Google won’t release Motion Sense API to devs ‘right now,’ may do so soon

Google may reportedly open up the Pixel 4’s much-maligned Motion Sense controls to third-party developers through an API.

In a statement provided to Android Police, the search giant said it had no plans to do so, but that it would let the publication know if that changes. That leaves things open to the possibility, but those hoping third-party developers could connect services and improve Motion Sense will be disappointed.

Google added Motion Sense to the Pixel 4 and 4 XL to power some contextual awareness features for the phone. It relies on the Soli radar chip embedded in the phone’s gratuitous top bezel.

Motion Sense allows for ‘passive’ interactions where the Pixel 4 recognizes the presence of the user. For example, when you reach for the phone to pick it up, Motion Sense detects the user’s hand and wakes the screen. Face unlock begins looking for the user to authenticate them. It makes the process of unlocking the Pixel 4 incredibly quick.

Further, Motion Sense will lower the volume of alarms and timers when users reach for the device.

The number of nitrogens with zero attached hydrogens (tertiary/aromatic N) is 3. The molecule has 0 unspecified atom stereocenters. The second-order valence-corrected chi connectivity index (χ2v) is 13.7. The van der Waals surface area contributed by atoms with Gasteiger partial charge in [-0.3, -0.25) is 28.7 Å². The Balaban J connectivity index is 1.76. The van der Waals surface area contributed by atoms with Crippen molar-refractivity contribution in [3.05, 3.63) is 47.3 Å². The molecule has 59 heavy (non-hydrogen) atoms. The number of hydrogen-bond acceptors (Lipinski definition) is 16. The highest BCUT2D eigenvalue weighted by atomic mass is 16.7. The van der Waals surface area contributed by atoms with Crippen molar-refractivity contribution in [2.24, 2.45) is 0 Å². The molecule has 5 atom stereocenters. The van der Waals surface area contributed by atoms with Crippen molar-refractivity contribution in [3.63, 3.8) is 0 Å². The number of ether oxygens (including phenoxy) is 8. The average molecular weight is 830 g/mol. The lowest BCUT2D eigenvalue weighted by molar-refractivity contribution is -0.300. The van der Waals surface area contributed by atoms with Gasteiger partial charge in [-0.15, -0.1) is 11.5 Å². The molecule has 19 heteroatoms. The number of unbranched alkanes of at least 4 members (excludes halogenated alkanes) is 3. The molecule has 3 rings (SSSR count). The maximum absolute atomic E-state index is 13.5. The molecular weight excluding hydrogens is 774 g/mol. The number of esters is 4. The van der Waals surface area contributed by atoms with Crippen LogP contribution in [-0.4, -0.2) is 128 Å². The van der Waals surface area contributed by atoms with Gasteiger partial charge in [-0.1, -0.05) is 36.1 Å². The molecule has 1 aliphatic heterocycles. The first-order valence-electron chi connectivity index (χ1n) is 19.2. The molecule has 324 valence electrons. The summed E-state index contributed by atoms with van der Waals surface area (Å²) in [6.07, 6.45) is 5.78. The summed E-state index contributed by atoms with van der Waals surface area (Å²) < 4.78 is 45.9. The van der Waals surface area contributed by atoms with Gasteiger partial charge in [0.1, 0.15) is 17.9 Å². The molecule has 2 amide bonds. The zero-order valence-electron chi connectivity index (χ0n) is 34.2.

Google also enabled some ‘active’ interactions, which involve users performing gestures to control the device. For example, users can perform a swipe gesture to control media playback, dismiss alarms or silence incoming calls.

Finally, Motion Sense appeared in two limited demos: Pokemon Wave Hello and Headed South. The former has users wave at Pokemon, and can be set as a live wallpaper. The latter comes from Ustwo, the developer behind Monument Valley, and is a game the incorporates Motion Sense controls in a way that feels completely tacked on.

Considering Motion Sense works with apps like Spotify and Headed South, it seems Google is open to third-parties using the tech in a limited capacity.

It’s also worth noting that, as mentioned in MobileSyrup’s Pixel 4 review, Google views the current Motion Sense gestures as ‘Phase 1.’ It has plans for Phase 2 and Phase 3 gestures that will come later, once users have a chance to learn and adapt to the Phase 1 options.

Source: Android Police